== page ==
Trump thanks Putin for ordering US diplomatic staff be cut

The US embassy in Moscow, Russia, on 28 July 2017Image source, EPA
Image caption,
Russia said the US diplomatic staff would have to leave by 1 September

US President Donald Trump has thanked Russian President Vladimir Putin for ordering the departure of 755 staff from US diplomatic missions.

Speaking to reporters in New Jersey, he said he wanted to thank the Russian leader for saving the US money.

Several US investigations are looking into possible collusion between the Trump campaign and Russia, which allegedly meddled in the 2016 election.

Mr Trump has rejected the inquiries as a "witch hunt".

Media caption,
Who's in Trump's good and bad books?

At the end of July, President Putin said 755 staff would have to leave US diplomatic missions in Russia, in retaliation for new US sanctions against Moscow.

Many employees are believed to be "local hires", meaning it is likely far less than 755 people will actually have to leave the country.

He said they had to leave by 1 September, bringing staff levels to 455, the same as Russia's complement in Washington.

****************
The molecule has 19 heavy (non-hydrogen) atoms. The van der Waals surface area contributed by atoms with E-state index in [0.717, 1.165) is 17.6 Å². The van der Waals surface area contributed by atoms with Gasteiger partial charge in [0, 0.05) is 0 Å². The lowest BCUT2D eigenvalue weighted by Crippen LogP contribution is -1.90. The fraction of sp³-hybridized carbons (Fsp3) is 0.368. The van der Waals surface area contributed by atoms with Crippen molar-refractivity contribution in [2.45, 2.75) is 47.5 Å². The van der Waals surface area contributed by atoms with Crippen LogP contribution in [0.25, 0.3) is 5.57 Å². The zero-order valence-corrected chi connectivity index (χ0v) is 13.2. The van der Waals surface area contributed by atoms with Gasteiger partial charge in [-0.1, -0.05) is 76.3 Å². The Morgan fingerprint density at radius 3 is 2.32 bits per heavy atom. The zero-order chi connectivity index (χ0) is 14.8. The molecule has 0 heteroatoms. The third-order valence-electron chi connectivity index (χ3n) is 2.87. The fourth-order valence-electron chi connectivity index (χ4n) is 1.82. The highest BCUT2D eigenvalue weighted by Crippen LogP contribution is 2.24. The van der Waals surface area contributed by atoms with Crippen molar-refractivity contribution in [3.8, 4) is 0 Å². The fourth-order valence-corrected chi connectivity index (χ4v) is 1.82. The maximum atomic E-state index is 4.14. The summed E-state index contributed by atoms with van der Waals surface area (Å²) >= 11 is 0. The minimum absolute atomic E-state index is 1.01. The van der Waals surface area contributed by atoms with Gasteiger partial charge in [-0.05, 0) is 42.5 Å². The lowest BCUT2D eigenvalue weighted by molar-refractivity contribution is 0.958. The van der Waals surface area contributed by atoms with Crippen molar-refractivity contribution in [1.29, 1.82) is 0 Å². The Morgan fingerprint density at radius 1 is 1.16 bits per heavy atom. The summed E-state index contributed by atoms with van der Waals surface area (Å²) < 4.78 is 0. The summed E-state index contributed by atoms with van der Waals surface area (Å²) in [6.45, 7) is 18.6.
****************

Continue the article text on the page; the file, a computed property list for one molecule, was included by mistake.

'Very thankful'

Staff in the embassy in Moscow as well as the consulates in Ekaterinburg, Vladivostok and St Petersburg were affected.

At the time, the US State Department said the move was a "regrettable and uncalled for act".

But Mr Trump thanked Mr Putin for reducing the US government's "payroll".

"I want to thank him because we're trying to cut down our payroll and as far as I'm concerned I'm very thankful that he let go of a large number of people," he said.

Also on Thursday, President Trump said he was "very surprised" by raids on the Virginia home of his former campaign chairman Paul Manafort by federal agents on 26 July.

Special counsel Robert Mueller, who is heading up the main investigation into Russian election interference, left Mr Manafort's Alexandria home with "various records", the Washington Post reported on Wednesday.

The president, who is on a working holiday at his golf club in Bedminster, New Jersey, also told reporters he had not thought about the possibility of firing Mr Mueller, who was appointed as special counsel in May following Mr Trump's sacking of then FBI Director James Comey.